They point out that the lesson is to always read and understand any agreement, even if it’s not called a contract, and seek legal help to understand implications when in doubt.
To read the MassBioHQ blog post, click here.
On December 22nd the Court of Appeals for the Federal Circuit issued its sua sponte en banc In re Tam decision regarding the constitutionality of the “disparaging” marks bar under Section 2(a) of the Lanham Act. A Federal Circuit panel previously upheld a Trademark Trial and Appeal Board (the TTAB) decision affirming the refusal under the disparaging marks provision of Section 2(a) of a trademark application for the mark “THE SLANTS.” Would a “substantial composite” of Asians find the phrase THE SLANTS disparaging? The answer was “yes”, as detailed in our earlier blog posting on this case. Judge Moore, writing for the Federal Circuit panel in initially affirming the appeal decision, however, raised the question as to whether the court should consider the constitutionality issues about the registration standard raised by Mr. Tam on an en banc basis. Her peers agreed to do so.
The Federal Circuit recently revisited a question first answered earlier this year in Versata Dev. Grp., Inc. v. SAP Am., Inc., 793 F.3d 1306 (Fed. Cir. 2015) (Versata II): When is a patent eligible for Covered-Business Method Review (CBM review) under AIA §18?
Earlier last month, Director of the United States Patent and Trademark Office (USPTO) Michelle Lee announced the Enhanced Patent Quality Initiative to increase the clarity of issued patents so as to ensure that patent holders and potential users are better informed of the full scope of the patents’ rights when making important business decisions. The initial programs under this initiative will include:
- Clarity of the Record Pilot and Training programs, which will emphasize the importance of maintaining a clearer, more detailed file history. As part of the pilot, examiners will include important claim constructions and more detailed explanations of allowances and rejections as part of the prosecution history; and
- Creation of a Master Review Form, which will track the process of quality reviews to ensure that the review process is unified across all reviewers and will allow these results to be shared with the public. The form will allow for increased data collection of reviews of examiners’ work product across all levels of the USPTO and provide analytics to ensure that the law was properly interpreted and that the applicable reasoning was correctly applied.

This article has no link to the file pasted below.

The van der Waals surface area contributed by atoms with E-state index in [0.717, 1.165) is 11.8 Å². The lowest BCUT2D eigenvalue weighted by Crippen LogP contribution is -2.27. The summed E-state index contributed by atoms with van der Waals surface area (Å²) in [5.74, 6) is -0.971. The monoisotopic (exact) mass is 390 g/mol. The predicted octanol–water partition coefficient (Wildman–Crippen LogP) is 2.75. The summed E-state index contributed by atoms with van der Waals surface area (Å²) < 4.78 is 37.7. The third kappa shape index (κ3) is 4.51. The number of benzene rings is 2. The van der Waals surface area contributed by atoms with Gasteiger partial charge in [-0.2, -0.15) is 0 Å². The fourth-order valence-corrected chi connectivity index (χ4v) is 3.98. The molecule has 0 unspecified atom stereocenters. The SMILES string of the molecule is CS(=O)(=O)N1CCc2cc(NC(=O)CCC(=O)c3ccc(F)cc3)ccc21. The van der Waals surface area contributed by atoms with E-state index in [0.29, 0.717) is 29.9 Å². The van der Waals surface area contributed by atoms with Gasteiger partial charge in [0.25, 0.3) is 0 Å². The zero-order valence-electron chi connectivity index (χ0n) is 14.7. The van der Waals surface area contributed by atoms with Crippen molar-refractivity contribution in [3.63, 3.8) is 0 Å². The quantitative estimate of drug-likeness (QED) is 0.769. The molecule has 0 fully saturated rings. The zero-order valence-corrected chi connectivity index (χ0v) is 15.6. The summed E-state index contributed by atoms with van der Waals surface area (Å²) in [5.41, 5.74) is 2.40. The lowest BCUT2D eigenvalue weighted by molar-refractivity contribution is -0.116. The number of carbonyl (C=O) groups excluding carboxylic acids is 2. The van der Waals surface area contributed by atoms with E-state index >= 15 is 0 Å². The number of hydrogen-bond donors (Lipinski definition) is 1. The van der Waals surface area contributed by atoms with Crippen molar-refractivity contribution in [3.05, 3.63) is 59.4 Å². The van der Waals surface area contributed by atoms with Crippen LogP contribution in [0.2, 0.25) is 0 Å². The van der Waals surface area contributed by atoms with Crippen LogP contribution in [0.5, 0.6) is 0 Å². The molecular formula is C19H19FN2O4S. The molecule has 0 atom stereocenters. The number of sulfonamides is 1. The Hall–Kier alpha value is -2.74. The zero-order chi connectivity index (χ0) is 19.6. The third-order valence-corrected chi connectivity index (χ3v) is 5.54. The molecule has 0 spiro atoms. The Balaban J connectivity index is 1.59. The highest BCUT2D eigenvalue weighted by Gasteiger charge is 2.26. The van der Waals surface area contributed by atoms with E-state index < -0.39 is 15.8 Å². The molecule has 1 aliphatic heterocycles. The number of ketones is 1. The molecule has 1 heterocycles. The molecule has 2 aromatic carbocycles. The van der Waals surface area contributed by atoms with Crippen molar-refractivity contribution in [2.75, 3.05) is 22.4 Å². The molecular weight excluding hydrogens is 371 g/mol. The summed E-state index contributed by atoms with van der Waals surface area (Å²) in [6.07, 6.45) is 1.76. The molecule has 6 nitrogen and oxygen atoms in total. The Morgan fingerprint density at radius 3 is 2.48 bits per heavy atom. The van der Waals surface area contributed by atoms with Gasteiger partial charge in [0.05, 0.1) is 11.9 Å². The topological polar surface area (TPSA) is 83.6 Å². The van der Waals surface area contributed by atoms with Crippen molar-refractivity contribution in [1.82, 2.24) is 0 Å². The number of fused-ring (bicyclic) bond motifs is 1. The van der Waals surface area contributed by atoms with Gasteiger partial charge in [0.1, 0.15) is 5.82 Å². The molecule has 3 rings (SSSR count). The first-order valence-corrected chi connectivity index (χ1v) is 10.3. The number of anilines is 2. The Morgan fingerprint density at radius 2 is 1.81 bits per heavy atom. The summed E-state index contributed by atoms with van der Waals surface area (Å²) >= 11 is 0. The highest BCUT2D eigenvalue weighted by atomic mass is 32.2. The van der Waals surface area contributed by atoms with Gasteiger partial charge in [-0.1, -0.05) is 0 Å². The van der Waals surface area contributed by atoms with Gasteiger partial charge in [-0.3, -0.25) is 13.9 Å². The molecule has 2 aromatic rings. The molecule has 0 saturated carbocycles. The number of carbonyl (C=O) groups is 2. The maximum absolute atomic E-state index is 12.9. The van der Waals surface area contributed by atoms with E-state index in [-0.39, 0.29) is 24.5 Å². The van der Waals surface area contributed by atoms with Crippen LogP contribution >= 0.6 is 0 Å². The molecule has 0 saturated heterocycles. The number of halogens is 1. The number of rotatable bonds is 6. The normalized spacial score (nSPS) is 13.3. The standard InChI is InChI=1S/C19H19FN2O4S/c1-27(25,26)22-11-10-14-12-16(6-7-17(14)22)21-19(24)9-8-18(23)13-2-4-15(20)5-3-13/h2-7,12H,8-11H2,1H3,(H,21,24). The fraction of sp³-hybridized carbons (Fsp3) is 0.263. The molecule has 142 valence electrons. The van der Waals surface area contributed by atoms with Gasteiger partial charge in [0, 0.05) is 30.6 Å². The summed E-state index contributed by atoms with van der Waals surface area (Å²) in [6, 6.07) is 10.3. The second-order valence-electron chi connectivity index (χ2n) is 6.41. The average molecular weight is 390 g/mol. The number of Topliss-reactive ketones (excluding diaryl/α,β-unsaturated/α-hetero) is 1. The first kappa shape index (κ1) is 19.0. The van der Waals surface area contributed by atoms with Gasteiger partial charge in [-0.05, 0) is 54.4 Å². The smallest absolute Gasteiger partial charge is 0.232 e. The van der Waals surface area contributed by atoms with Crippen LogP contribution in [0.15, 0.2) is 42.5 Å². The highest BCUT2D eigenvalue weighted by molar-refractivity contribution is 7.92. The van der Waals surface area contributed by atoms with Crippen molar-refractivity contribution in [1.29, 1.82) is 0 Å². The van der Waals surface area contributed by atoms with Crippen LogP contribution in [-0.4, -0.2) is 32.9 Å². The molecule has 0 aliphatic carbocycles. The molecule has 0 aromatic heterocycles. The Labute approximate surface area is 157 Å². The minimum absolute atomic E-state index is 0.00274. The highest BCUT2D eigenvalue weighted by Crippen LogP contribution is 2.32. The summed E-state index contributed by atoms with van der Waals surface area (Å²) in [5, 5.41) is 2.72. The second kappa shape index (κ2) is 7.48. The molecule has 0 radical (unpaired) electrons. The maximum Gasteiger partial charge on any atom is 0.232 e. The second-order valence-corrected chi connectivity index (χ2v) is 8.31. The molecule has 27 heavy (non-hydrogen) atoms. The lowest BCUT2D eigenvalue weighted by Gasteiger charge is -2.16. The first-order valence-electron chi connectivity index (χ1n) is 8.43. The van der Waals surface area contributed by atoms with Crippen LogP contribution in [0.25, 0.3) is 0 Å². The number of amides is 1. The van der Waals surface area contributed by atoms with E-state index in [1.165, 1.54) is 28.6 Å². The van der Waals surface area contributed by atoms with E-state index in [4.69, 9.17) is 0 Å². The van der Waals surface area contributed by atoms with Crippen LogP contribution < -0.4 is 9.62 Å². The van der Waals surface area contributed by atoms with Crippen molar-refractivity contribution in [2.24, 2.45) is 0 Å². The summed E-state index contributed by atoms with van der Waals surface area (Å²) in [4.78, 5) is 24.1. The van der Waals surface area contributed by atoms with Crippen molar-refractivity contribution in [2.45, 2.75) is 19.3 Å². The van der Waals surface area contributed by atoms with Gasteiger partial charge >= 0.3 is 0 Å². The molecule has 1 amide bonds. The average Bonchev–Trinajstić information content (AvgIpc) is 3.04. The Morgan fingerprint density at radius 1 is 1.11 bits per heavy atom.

The high-level goals of this initiative are to provide greater insight into the criteria that the USPTO uses to evaluate examiners and greater consistency of examination of patent applications across the agency. While a date for the initial programs was not yet formally announced, we will likely see their effects sometime in the new year. Happy patenting!
The America Invents Act (AIA) introduced several changes to inventor oath/declaration practice that took effect in 2012. One such change is the ability to incorporate an inventor’s required declaration statements into an assignment document, thereby reducing the number of documents that must be executed by an inventor in connection with filing a patent application. If an applicant elects to go this route, a single combined declaration and assignment document can be recorded at the United States Patent and Trademark Office (USPTO) and a copy will be automatically placed in the application’s file wrapper. It appears to be the case, however, that this automatic copying by the USPTO of the combined declaration and assignment into the file wrapper for an application triggers a Notice of Incomplete Reply if there is an outstanding Notice to File Missing Parts or Notice to File Corrected Application Papers that identifies a deficiency in addition to the lack of an oath/declaration—despite the fact that the applicant has not made any reply to such a notice.